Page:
Best Practices

“Many programs talk about collaboration. Prelude actually teaches people how to collaborate. That’s the true beauty of the product.”

 R. C., MBA, PMP, Scrum Master

Practically every sector now utilizes virtual teams. Many sectors, in isolation, have developed their own best practices for enhanced virtual teaming and leadership. Our original research has identified 20 emerging best practices, drawn from several fields and academic studies. These practices  share common themes and approaches about engaging and connecting the whole person and team emotionally at the very start of a project. The goal is to ‘break the ice’ and provide the equivalent of ‘water cooler moments”. The Prelude Suite™ incorporates these 20 best practices within one elegant solution designed to accelerate rapport and trust at the very start of a project.

  1. Prior to the main project, offer non-project related online activity
  2. Engage entire team in online activity

Prelude is an online interactive game for virtual teams played prior to a new project. The entire team is guided through a series of five short activities, synchronous and asynchronous. This helps naturally accelerate team rapport and trust.

  1. Use multiplayer games – breaking teams into sub-teams

Prelude is a multiplayer game involving individual, sub team, and whole group activities.

  1. Teams need to develop a shared language
  2. Find or create common symbols and rituals to co – create a new culture
  3. Use visuals in communications
  4. Practice art of storytelling

Prelude helps virtual teams draw together, literally and metaphorically. This involves players using visual communication and storytelling. The digital symbols they generate – iStars, iTags, weTags, and allTags – become powerful markers of identity and cohesion. This contributes to developing a positive team mental model.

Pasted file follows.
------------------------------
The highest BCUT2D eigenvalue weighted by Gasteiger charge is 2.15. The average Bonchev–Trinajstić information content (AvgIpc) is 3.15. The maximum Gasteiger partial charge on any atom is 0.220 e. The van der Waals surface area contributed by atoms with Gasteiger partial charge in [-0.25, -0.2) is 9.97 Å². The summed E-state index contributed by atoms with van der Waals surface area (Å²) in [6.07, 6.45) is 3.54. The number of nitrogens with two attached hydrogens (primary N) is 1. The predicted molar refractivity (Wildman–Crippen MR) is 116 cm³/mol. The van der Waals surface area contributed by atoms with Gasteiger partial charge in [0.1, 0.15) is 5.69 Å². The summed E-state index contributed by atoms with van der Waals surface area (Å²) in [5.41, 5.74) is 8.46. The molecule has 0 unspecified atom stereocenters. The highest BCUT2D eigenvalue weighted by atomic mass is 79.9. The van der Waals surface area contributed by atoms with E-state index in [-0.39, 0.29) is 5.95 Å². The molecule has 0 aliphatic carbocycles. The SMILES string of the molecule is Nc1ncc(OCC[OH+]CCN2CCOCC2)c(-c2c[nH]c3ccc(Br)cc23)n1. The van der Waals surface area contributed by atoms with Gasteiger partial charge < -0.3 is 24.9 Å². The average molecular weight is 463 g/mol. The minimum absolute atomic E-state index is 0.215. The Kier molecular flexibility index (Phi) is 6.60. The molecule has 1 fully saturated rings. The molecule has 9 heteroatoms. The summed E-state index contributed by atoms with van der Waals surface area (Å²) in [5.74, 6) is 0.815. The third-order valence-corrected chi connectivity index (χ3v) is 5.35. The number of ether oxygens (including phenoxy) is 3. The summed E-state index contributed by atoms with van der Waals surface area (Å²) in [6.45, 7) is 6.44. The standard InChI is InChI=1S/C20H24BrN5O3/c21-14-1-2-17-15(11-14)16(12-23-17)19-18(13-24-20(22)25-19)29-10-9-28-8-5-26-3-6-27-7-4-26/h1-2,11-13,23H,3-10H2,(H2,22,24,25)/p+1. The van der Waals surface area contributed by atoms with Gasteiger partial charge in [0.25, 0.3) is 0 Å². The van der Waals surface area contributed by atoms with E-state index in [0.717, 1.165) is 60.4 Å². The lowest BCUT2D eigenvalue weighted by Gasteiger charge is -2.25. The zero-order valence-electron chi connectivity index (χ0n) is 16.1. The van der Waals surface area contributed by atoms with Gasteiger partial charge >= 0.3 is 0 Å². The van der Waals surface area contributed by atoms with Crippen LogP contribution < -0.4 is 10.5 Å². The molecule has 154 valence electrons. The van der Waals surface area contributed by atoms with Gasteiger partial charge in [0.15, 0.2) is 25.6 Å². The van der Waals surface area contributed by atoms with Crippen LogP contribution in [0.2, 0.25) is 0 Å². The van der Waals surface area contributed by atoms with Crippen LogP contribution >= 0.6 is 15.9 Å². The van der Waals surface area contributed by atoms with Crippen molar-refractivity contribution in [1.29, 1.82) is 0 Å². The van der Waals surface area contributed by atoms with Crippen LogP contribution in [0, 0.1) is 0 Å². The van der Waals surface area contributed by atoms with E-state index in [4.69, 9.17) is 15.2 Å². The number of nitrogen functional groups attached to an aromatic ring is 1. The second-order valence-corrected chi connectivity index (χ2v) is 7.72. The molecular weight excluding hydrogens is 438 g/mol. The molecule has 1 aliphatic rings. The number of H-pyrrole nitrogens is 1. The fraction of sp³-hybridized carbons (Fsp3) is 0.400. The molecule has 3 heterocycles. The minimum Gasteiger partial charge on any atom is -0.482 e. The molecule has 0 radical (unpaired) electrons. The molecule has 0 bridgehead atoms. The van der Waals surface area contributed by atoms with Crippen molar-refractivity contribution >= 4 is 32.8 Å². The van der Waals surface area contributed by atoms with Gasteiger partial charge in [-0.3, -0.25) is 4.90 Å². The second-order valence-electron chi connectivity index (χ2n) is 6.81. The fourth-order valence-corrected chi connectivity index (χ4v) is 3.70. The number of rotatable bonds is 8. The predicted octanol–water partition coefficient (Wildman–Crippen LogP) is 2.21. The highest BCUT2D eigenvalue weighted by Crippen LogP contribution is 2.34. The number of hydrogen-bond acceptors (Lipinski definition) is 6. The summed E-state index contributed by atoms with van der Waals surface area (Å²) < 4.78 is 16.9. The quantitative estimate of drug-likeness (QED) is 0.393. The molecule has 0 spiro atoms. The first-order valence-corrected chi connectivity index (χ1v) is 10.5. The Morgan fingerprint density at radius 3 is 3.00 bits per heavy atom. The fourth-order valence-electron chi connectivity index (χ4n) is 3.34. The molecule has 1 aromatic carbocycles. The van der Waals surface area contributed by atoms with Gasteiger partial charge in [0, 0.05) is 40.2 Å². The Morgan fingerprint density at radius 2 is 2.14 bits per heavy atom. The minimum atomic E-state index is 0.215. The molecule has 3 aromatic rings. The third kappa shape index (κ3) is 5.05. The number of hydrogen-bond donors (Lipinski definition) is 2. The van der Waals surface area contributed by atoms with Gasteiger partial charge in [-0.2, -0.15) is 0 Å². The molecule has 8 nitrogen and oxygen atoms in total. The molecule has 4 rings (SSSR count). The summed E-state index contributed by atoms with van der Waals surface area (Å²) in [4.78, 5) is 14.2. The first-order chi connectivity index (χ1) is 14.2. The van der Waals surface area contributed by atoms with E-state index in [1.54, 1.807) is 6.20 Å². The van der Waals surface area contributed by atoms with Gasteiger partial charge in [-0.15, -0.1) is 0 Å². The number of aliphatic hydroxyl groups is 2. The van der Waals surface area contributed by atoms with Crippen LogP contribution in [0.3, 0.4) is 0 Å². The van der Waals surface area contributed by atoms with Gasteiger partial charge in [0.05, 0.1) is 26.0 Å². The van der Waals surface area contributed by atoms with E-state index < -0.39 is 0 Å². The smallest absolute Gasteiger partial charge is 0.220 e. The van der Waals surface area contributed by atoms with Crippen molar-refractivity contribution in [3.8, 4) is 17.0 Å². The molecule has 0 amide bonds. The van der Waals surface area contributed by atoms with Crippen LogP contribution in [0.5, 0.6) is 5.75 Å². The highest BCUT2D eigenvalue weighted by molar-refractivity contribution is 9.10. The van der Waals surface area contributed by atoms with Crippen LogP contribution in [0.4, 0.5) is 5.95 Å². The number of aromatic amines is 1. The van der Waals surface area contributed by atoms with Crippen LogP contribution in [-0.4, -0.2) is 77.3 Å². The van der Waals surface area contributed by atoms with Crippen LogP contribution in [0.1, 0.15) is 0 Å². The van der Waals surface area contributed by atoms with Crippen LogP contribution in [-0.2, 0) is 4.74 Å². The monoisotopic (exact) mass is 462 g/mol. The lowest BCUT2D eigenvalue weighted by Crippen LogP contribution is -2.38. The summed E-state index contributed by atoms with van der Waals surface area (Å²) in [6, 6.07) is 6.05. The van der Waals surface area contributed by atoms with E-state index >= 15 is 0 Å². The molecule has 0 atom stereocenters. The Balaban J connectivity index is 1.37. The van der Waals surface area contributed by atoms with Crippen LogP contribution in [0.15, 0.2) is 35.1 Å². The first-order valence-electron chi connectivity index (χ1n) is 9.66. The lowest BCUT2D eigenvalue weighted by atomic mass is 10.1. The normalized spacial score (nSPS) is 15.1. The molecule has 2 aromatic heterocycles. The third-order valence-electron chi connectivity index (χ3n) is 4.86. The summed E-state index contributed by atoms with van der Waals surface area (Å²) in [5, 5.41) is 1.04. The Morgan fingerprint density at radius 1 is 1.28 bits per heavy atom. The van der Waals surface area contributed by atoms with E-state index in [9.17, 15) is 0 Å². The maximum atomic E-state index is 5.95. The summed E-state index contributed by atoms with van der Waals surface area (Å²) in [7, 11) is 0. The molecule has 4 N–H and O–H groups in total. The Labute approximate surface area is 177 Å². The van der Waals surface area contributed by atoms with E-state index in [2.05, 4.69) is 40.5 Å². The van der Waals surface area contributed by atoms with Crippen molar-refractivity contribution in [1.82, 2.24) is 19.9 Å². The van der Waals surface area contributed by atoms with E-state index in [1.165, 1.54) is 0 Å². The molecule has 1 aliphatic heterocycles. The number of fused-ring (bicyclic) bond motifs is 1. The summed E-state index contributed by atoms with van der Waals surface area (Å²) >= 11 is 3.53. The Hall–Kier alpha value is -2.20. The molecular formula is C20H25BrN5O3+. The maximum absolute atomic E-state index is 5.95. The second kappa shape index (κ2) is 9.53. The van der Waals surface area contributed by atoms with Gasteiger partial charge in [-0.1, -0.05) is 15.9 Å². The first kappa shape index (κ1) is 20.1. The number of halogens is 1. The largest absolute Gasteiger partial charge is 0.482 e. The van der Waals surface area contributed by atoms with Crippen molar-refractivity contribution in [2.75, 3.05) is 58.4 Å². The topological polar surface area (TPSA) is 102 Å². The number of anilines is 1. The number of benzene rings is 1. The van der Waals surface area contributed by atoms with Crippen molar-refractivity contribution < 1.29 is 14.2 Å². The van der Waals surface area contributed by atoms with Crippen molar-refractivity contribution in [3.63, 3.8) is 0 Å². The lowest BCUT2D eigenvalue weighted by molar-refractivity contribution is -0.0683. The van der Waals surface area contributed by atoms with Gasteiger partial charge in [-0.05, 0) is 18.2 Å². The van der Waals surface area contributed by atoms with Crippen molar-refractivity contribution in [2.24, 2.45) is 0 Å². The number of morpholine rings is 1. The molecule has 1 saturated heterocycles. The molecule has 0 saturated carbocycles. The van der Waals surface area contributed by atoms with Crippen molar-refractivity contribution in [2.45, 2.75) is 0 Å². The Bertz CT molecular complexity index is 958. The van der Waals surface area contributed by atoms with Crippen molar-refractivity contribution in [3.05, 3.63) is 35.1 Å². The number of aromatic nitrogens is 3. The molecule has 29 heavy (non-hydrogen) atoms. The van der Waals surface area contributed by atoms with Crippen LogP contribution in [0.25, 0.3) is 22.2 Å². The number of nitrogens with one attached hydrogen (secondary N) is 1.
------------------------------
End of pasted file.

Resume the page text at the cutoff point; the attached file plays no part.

All teams share mental models and norms generally tacit and unexpressed. Because virtual teams lack clues found in traditional live face-to-face experience, new types of clues need to be provided. Indeed, virtual teams have an “especially urgent need for visible, explicit, shared models to give meaning to the online world” (Jessica Lipnack & Jeffrey Stamps / NetAge 2008).

  1. Encourage personal relations
  2. pro-actively build interpersonal connections
  3. Enable staff to learn about each other
  4. Help build empathy

Prelude is a simple, powerful, cost effective way to pro-actively build interpersonal relations, learn about each other, encourage personal connections, and develop empathy.

  1. Introduce distributed leadership

Distributed leadership is defined as something shared by all team members, “not simply from the appointed leader” (Pearce and Sims, 2001). Prelude provides a safe way for all virtual teammates to participate as equals. A key guideline is that ‘all hands’ are involved and that consensus is needed for the game to progress at each stage. Every teammate ‘owns’ the process. This is a very good exercise in distributed leadership.

  1. Make the invisible visible to team itself
  2. Allow each person to comment on / contribute to every facet of overall task

Prelude helps virtual team members to become more aware of and articulate about each other as whole human beings with a diverse range of thinking styles, skills, talents, and experience. This sensitizes the team as a whole to its collective strengths. The entire process allows every person to participate and contribute to the overall game result. These are shared online in virtual team galleries. In doing so, Prelude helps make the invisible visible for virtual team members.

  1. Establish synchronous / asynchronous rhythms
  2. Provide Intranet site with social-networking features

Prelude involves both synchronous and asynchronous player activities. offers a safe game portal with range of social networking features to ensure a positive team learning experience.

  1. Leverage “swift trust” (expertise-based)
  2. Showcase team member expertise/competence
  3. Co-create knowledge for collective repository and team memory
  4. Feature annotated and author identified documents and drawings

All sports teams and orchestras practice and tune up prior to the main event, be it soccer or symphony. However, the research literature shows virtual teams are not usually afforded this opportunity. Virtual strangers are simply expected to become high performing teams cold. Prelude provides a simple, safe, and positive way for team members to learn about each other’s character and expertise.  Each virtual team has its own private game space and galleries for sharing. Post game this online space continues to be a rich area for virtual team identity, memory, learning, and online game co-created artifacts.

Prelude AdminBest Practices